As of September of 2019, research conducted by Verizon states that almost half of enterprises--half--are willing to sacrifice their mobile security in order to gain “advantages” in speed and productivity. This marks an increase from just 2018, when this metric measured at a still-too-high one-third of enterprises. Of course, such behaviors could bring severe consequences.
That’s why we wanted to share how your business could exercise mobility, while still preserving security.
Once upon a time, cybercrime was a simple animal. A target was picked, and the method of breaching it was developed. This meant that the smart strategy for cybercriminals was to focus their efforts on larger targets, as breaching them would be more profitable for cybercriminals to take the time to do.
Unfortunately for the SMB, this is no longer the case.
Nowadays, like many other industries, cybercrime has largely become automated. So, once an attack is designed, there is no reason that a cybercriminal wouldn’t use it against a wide variety of businesses. It’s a little like using a bug zapper compared to the traditional flyswatter--you actually have to actively swing around the flyswatter, whereas a bug zapper allows you to set it up and let it do the work for you. Less effort, for equal (or really, improved) results.
Furthermore, a mobile device does tend to invite a greater risk of other kinds of cybercrime. Actual device theft is much easier when the device in question can be casually picked up and walked off with by a stranger, which is more likely to happen outside the office than within its walls. Convenience is a cybercriminal’s best friend.
Therefore, you need to make sure that the mobile devices your employees are using throughout their day have the proper protections, and that (perhaps even more importantly) your employees are actually using them, and properly.
Here, we’ve put together a quick guide to help you get started with a more secure mobile strategy--and to hopefully make it more memorable, it follows the alphabet!
Okay, so one of the foundational concerns of the mobile security issue is that it is harder to ensure that only someone with permission to access data is actually going to be accessing it. Let’s face it, all it takes to potentially have a device stolen is for someone to leave their phone unattended in the coffee shop as they add more creamer. However, with the right authentication measures, the risk of the thief accessing data is greatly reduced.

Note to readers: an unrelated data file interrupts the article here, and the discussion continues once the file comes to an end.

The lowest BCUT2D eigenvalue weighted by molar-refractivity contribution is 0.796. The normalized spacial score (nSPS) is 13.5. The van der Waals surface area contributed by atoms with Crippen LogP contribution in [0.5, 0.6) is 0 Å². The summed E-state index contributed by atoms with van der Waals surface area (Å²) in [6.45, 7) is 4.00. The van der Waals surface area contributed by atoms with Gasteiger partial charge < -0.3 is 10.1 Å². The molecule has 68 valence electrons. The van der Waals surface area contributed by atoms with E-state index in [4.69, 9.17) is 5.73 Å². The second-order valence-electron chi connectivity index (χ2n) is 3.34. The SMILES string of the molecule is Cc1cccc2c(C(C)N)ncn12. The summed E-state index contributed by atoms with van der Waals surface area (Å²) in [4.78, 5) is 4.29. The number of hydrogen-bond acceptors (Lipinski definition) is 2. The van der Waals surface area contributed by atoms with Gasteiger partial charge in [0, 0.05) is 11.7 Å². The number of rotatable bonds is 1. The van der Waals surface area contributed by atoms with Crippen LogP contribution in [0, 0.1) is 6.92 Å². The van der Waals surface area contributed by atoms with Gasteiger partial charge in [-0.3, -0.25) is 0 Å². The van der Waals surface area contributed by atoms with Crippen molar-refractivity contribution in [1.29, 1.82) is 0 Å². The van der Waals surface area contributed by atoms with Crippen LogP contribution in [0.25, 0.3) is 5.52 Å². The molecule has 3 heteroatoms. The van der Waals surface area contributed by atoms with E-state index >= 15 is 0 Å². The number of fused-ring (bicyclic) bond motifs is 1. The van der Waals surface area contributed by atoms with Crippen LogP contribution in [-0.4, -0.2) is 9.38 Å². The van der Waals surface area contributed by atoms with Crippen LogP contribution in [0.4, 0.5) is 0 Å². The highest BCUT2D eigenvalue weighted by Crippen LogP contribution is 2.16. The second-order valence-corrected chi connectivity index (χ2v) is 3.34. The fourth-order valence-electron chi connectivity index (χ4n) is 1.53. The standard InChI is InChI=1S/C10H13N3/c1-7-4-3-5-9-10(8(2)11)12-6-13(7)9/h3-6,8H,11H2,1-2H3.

Enforcing strong passwords and requiring two-factor authentication measures for your data helps to restrict access to your data to just the people who should have it. Therefore, this is the first step to any data protection process.
As we will get into, a big part of keeping the data accessible on mobile devices safe is the capability to delete it. As a result, it is important that you can then restore this data and continue using it once the issue has been resolved. Maintaining an up-to-date backup will ensure that you are able to do so.
Keep checking back on this blog to learn what makes a backup as reliable as can be, or give us a call to find out.
While yes, the mobile devices that your employees own are their property, you cannot allow them to use them as a part of a mobile device strategy if they are going to expose your business to security threats or vulnerabilities. The apps a user installs can contribute to both, so you need to make sure that certain applications are blocked by using a mobile device management solution and encouraging your staff to update their software frequently.
Unfortunately, mistakes will be made, and one of them may include one of your staff members actually losing their device. If a device turns up missing, you will want to have the means to wipe the device in question. Make sure that your mobile device management solution offers the capability to remotely wipe any company-owned data from the device in question. If the device is ultimately found somewhere, the data can be restored from the aforementioned backups.
Finally, to help your users avoid mobile security issues, you need to teach them a few key behaviors they will need to adopt. For instance, public Wi-Fi networks are notorious for harboring massive security threats that can access a device once it connects--especially as something is downloaded.
Encourage your users to use their mobile data instead, preferably with the added support of a virtual private network, or VPN. They also shouldn’t be downloading things casually, either.
While we may have covered a lot, the real key here is to promote responsible usage of one’s device… something that the use of a personally-owned device will generally encourage. To really secure a device, mobile device management solutions are perhaps your best option. For help implementing such protections, or with any other business technology question, give Haber Group a call at 866.625.3560.